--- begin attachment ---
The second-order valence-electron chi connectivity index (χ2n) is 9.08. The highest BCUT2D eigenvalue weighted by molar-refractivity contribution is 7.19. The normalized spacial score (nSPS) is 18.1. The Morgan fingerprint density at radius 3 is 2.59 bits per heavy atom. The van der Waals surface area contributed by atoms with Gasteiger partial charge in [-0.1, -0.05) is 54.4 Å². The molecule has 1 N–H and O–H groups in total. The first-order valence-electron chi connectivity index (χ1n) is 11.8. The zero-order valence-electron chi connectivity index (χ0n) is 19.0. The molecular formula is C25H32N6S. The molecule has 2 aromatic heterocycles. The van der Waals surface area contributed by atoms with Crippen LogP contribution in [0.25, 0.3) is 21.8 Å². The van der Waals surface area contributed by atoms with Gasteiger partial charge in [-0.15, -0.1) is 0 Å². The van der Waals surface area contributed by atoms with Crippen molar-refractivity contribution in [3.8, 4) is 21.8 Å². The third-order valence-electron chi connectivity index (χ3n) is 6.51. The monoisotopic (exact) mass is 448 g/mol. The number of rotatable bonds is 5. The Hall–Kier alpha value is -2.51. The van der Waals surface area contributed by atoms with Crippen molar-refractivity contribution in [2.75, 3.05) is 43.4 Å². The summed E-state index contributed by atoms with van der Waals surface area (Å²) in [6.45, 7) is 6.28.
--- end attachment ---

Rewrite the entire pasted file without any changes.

The second-order valence-electron chi connectivity index (χ2n) is 9.08. The highest BCUT2D eigenvalue weighted by molar-refractivity contribution is 7.19. The normalized spacial score (nSPS) is 18.1. The Morgan fingerprint density at radius 3 is 2.59 bits per heavy atom. The van der Waals surface area contributed by atoms with Gasteiger partial charge in [-0.1, -0.05) is 54.4 Å². The molecule has 1 N–H and O–H groups in total. The first-order valence-electron chi connectivity index (χ1n) is 11.8. The zero-order valence-electron chi connectivity index (χ0n) is 19.0. The molecular formula is C25H32N6S. The molecule has 2 aromatic heterocycles. The van der Waals surface area contributed by atoms with Crippen LogP contribution in [0.25, 0.3) is 21.8 Å². The van der Waals surface area contributed by atoms with Gasteiger partial charge in [-0.15, -0.1) is 0 Å². The van der Waals surface area contributed by atoms with Crippen molar-refractivity contribution in [3.8, 4) is 21.8 Å². The third-order valence-electron chi connectivity index (χ3n) is 6.51. The monoisotopic (exact) mass is 448 g/mol. The number of rotatable bonds is 5. The Hall–Kier alpha value is -2.51. The van der Waals surface area contributed by atoms with Crippen molar-refractivity contribution in [2.75, 3.05) is 43.4 Å². The summed E-state index contributed by atoms with van der Waals surface area (Å²) in [6.45, 7) is 6.28.